A patent claim is indefinite if, "viewed in light of the specification and prosecution history, [it fails to] inform those skilled in the art about the scope of the invention with reasonable certainty." Nautilus, Inc. v. BiosigInstruments, Inc., 134 S.Ct. 2120, 2129 (2014). A claim may be indefinite if the patent does not convey with reasonable certainty how to measure a claimed feature. See Teva Pharm. USA, Inc. v. Sandoz, Inc., 789 F.3d 1335, 1341 (Fed. Cir. 2015). But "[i]f such an understanding of how to measure the claimed [feature] was within the scope of knowledge possessed by one of ordinary skill in the art, there is no requirement for the specification to identify a particular measurement technique." Ethicon Endo-Surgery, Inc. v. Covidien, Inc., 796 F.3d 1312, 1319 (Fed. Cir. 2015).

         II. CONSTRUCTION OF DISPUTED TERMS[1]

         A. "Tomographic model" terms

         1."tomographically modeling/tomographic model(s)/tomographical model(s)"[2]

Plaintiff

merging information from a plurality of tomographic scans of an object to produce a multidimensional representation of the subject/the multidimensional representation of the object obtained by merging a plurality of tomographic scans

Defendant

the process for creating a digital image/a digital image that depicts quantitative differences in BMD of the object scanned and is created by the microprocessor in the controller using densitometry (as defined by Defendant) from at least one focal plane

Court

merging information from multiple tomographic scans of an object to produce a representation of the subject/said representation depicting quantitative density differences of the object scanned, which is created by the microprocessor in the controller using densitometry from at least one focal plane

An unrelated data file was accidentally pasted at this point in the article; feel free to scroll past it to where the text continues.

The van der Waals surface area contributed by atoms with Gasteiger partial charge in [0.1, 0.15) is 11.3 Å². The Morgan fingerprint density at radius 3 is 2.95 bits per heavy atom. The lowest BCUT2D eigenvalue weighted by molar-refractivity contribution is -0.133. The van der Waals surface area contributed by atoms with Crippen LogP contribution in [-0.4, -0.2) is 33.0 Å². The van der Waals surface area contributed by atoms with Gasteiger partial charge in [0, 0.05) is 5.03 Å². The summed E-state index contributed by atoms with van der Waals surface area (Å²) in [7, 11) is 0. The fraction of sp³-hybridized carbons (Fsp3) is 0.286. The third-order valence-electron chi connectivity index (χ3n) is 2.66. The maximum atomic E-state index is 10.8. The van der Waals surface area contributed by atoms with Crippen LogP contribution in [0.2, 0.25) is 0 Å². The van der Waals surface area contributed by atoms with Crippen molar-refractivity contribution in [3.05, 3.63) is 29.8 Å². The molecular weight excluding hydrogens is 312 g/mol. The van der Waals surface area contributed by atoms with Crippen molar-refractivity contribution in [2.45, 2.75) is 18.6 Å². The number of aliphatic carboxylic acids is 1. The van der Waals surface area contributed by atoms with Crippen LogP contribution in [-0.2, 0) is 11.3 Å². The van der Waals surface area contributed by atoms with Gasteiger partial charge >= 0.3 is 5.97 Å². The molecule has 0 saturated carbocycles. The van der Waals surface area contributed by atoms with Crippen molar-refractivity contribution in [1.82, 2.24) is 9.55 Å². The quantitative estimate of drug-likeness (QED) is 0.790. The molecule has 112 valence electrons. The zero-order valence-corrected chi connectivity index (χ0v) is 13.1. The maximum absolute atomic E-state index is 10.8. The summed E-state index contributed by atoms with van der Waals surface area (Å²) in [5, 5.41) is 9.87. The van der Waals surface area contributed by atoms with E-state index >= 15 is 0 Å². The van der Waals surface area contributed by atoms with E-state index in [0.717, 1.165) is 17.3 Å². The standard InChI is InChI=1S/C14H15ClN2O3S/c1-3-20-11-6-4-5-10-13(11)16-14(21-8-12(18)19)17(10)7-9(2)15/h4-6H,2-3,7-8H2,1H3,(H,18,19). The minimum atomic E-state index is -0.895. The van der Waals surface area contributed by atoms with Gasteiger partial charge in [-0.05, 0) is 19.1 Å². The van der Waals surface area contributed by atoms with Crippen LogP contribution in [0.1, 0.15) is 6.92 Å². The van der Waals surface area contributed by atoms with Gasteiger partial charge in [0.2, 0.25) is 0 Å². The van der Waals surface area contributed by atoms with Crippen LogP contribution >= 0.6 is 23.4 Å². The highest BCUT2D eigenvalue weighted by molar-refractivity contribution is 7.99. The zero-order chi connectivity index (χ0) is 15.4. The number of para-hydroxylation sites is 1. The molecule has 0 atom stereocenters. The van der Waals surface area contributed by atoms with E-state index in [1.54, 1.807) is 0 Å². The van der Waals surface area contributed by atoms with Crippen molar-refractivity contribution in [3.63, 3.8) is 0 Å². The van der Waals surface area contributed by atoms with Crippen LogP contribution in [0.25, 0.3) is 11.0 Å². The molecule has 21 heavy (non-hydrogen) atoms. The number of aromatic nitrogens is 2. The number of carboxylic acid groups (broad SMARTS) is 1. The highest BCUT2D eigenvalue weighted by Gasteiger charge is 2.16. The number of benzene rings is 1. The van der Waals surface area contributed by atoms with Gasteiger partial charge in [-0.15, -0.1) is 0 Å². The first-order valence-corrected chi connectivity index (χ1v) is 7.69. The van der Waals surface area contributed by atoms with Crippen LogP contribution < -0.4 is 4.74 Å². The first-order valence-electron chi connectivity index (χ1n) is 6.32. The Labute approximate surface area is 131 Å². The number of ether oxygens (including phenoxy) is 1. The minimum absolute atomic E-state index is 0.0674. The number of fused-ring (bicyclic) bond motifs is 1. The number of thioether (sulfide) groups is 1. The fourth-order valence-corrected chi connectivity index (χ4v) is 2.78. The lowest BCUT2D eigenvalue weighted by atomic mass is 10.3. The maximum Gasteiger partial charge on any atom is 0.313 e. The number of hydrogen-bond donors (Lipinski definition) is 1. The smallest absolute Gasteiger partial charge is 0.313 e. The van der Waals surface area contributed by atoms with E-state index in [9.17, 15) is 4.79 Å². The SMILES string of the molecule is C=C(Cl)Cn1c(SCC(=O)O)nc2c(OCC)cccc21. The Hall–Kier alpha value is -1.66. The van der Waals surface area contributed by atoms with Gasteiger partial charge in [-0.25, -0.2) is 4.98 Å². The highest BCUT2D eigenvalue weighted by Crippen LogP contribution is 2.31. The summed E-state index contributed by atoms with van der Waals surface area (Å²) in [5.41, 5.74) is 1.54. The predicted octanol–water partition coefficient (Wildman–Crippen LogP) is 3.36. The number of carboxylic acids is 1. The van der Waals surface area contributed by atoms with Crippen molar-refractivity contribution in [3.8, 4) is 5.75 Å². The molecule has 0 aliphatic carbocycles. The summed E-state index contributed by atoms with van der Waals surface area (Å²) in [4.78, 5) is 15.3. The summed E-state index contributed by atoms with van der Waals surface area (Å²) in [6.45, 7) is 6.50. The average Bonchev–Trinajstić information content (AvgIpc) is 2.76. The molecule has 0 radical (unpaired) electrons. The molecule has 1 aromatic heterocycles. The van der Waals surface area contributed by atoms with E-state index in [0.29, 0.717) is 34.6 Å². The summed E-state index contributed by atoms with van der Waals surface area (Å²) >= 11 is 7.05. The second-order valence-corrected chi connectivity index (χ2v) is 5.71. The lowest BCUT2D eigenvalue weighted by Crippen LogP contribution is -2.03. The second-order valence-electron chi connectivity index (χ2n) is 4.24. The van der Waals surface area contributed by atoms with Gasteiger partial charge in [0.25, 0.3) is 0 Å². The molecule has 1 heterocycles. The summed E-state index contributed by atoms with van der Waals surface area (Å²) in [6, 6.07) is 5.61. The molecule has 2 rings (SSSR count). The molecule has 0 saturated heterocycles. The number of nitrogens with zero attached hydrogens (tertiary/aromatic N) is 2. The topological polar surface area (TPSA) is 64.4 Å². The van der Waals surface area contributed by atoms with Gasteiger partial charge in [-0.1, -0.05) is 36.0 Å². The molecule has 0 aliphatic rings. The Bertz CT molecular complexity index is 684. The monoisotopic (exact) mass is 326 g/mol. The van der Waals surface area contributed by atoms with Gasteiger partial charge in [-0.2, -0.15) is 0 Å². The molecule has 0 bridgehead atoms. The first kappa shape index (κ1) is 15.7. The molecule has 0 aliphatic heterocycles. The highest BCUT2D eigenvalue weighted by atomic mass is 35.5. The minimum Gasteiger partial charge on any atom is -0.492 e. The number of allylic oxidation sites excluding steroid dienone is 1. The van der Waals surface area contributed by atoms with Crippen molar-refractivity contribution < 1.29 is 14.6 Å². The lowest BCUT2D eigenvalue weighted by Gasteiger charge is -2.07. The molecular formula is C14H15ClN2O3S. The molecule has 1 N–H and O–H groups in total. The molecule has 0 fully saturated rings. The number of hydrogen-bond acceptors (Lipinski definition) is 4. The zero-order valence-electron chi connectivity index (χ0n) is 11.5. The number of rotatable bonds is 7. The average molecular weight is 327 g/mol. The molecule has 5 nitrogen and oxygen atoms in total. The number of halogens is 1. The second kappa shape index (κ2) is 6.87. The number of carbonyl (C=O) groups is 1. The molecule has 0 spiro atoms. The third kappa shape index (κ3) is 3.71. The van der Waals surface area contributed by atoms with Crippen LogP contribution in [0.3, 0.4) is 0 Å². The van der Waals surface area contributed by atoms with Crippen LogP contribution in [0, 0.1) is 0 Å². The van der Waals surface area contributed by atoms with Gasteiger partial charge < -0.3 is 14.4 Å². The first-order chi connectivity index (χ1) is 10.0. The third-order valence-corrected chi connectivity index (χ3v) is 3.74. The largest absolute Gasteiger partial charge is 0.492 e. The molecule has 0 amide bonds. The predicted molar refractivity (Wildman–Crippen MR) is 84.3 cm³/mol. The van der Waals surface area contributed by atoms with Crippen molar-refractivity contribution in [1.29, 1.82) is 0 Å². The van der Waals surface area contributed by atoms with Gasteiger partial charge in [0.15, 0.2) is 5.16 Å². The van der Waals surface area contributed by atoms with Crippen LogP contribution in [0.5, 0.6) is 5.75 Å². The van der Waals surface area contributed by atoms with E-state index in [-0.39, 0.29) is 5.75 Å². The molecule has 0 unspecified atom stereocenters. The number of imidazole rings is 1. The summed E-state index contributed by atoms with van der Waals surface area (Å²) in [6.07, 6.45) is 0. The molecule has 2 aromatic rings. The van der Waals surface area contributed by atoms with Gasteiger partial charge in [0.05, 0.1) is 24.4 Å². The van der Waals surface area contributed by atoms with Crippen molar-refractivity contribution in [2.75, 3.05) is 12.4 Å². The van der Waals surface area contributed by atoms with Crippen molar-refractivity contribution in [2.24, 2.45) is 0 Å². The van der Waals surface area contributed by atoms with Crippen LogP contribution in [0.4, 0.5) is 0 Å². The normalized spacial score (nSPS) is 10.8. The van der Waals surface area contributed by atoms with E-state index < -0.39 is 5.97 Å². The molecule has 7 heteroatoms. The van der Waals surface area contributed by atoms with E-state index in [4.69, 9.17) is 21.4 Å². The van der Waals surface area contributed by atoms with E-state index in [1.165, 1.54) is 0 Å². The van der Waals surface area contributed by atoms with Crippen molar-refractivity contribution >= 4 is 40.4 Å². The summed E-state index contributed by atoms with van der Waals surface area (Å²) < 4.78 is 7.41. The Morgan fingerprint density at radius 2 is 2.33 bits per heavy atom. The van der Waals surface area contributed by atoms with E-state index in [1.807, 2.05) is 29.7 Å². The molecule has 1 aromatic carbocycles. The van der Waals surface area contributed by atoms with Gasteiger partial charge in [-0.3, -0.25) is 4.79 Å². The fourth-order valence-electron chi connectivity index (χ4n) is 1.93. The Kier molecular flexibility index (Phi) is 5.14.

The Court must first address whether the tomographic scans are measured from "at least one focal plane." Defendant answers in the affirmative, citing as support a description of focal plane in the Webber reference (U.S. Patent No. 5, 214, 686, '"686 patent"). (See D.I. 31 at 6-7) (citing the '686 patent at 1:11 -24) Plaintiff responds that Webber describes alternative perspectives for tomographic modeling, not all of which meet Defendant's proposed focal plane limitation. (D.I. 36 at 5-6) During oral argument, Defendant acknowledged that "at least one focal plane" does allow for circular scans. (See Tr. at 36) As the parties are now effectively in agreement, the Court will include "at least one focal plane" in its construction, as the phrase adds precision without modifying claim scope.

         The next question is whether the tomographic model terms are based only on measurements using densitometric analyses, or whether other measurement methods may be used. Plaintiff points to the varied claim language - referencing tomographical model and tomographical densitometry model - as its chief evidence for the terms having different meanings. (See D.I. 33 at 7-9; Tr. at 57-58) Defendant rebuts this by arguing that the specification teaches a person of skill in the art ("POSA") that the present invention is directed solely toward densitometric analyses. To Defendant, the doctrine of claim differentiation has less weight here because the terms span across claims in different patents, while the '374 patent is internally consistent. (Compare '374 patent at claim 1, with '301 patent at claim 1; see also D.I. 31 at 8 (citing '374 patent at 1:25-27, 2:31-32, 2:51-53, 3:9-16, 3:42-47, 3:66-4:1); Tr. at 40) The Court agrees with Defendant: tomographical modeling is limited to densitometry. The specification unambiguously and repeatedly describes how "[t]he principle objects of the present invention include: providing a dental and orthopedic diagnostic application for densitometry" and "providing such an application which includes ...